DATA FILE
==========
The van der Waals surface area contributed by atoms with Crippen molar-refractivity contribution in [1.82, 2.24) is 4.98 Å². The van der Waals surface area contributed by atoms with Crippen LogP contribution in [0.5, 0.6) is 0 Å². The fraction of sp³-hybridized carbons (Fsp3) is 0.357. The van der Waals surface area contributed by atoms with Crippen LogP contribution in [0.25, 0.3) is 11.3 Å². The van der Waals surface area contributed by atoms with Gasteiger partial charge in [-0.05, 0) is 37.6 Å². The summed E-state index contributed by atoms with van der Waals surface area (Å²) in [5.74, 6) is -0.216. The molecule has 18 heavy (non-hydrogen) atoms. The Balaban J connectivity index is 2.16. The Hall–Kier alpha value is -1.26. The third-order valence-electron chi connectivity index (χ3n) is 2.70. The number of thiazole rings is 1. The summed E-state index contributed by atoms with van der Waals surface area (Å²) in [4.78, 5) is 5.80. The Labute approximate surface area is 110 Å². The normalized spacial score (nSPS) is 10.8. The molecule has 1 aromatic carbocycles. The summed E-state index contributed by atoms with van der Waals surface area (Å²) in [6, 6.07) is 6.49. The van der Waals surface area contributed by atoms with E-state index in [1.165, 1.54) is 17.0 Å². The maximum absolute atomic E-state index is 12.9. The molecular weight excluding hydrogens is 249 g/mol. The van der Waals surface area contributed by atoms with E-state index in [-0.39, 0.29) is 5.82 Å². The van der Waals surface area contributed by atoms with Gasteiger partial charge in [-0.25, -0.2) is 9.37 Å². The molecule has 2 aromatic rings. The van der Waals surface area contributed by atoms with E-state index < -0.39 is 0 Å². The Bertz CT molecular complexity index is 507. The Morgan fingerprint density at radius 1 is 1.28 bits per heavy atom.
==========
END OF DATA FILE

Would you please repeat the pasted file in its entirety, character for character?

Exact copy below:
The van der Waals surface area contributed by atoms with Crippen molar-refractivity contribution in [1.82, 2.24) is 4.98 Å². The van der Waals surface area contributed by atoms with Crippen LogP contribution in [0.5, 0.6) is 0 Å². The fraction of sp³-hybridized carbons (Fsp3) is 0.357. The van der Waals surface area contributed by atoms with Crippen LogP contribution in [0.25, 0.3) is 11.3 Å². The van der Waals surface area contributed by atoms with Gasteiger partial charge in [-0.05, 0) is 37.6 Å². The summed E-state index contributed by atoms with van der Waals surface area (Å²) in [5.74, 6) is -0.216. The molecule has 18 heavy (non-hydrogen) atoms. The Balaban J connectivity index is 2.16. The Hall–Kier alpha value is -1.26. The third-order valence-electron chi connectivity index (χ3n) is 2.70. The number of thiazole rings is 1. The summed E-state index contributed by atoms with van der Waals surface area (Å²) in [4.78, 5) is 5.80. The Labute approximate surface area is 110 Å². The normalized spacial score (nSPS) is 10.8. The molecule has 1 aromatic carbocycles. The summed E-state index contributed by atoms with van der Waals surface area (Å²) in [6, 6.07) is 6.49. The van der Waals surface area contributed by atoms with E-state index in [1.165, 1.54) is 17.0 Å². The maximum absolute atomic E-state index is 12.9. The molecular weight excluding hydrogens is 249 g/mol. The van der Waals surface area contributed by atoms with E-state index in [-0.39, 0.29) is 5.82 Å². The van der Waals surface area contributed by atoms with Gasteiger partial charge in [-0.25, -0.2) is 9.37 Å². The molecule has 2 aromatic rings. The van der Waals surface area contributed by atoms with E-state index < -0.39 is 0 Å². The Bertz CT molecular complexity index is 507. The Morgan fingerprint density at radius 1 is 1.28 bits per heavy atom.